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MSF in Kenya, 2003
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Dorothy, infected with HIV/AIDS, receives antiretroviral (ARV) treatment through MSF's program in Homa Bay. She is a widow struggling to raise three children. She now has the courage to speak openly about being HIVpositive, and has regained the strength and energy to care for her children and go to work.
This is the case for increasing numbers of people in Kenya, where irrefutable proof is being built up that people can be treated in resource-poor settings. The proof is undeniable and can be seen in strength regained, lives taken up again, hope in the future given new life. MSF is helping to foster this through ARV treatment at four project sites in Kenya, where 460 people were receiving life-saving treatment as of July 2003. Unfortunately, in Kenya and in most developing countries, there is still a big gap between the number of people who are receiving treatment and the number of people who need it – today – to stay alive.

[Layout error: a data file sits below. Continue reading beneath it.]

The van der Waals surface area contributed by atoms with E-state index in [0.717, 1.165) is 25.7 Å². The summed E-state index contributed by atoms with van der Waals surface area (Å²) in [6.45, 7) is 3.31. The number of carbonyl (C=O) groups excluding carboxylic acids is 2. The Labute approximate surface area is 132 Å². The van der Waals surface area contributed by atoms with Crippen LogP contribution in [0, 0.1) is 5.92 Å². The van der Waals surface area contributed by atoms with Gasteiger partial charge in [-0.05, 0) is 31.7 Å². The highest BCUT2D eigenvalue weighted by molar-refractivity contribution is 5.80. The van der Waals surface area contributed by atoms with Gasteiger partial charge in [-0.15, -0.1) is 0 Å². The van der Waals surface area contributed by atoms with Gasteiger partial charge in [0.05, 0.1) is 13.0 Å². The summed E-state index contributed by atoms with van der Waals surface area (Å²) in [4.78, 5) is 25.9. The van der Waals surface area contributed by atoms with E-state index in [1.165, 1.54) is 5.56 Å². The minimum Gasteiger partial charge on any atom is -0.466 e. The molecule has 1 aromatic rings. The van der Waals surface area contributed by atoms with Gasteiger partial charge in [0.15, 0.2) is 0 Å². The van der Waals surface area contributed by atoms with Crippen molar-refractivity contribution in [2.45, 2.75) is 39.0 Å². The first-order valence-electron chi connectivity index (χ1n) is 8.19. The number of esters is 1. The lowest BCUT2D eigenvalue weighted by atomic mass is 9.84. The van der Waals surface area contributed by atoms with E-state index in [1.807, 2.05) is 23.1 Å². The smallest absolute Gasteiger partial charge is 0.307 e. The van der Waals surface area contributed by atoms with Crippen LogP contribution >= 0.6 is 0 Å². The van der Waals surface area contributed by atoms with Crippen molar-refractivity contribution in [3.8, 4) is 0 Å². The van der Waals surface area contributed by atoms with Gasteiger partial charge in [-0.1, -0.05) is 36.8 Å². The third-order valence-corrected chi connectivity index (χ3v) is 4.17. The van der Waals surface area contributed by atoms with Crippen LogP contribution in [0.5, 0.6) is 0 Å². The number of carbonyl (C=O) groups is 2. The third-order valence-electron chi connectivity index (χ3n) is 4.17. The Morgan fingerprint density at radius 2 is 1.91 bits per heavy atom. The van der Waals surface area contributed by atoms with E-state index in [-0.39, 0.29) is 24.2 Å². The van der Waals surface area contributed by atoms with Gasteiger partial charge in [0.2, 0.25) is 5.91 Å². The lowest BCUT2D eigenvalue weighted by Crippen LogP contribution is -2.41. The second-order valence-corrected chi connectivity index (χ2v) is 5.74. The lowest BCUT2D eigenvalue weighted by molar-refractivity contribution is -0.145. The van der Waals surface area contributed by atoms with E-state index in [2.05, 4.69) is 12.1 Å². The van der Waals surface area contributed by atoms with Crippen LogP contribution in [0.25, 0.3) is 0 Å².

In Kenya, around 3 million people are infected with HIV, for which there is currently no cure. Around 500 people with AIDS die each day. ARV treatment, however, can enhance and prolong the lives of people living with the disease. Because AIDS often strikes the young and economically active, key economic sectors – including agriculture and education – suffer directly from the consequences of the epidemic. ARVs can do much to reverse this loss of productivity: not only do patients feel better, but they can often resume employment and provide for themselves and their families. In Kenya, 220,000 people whose immunity levels have already dropped enough to make them very sick need ARVs right now.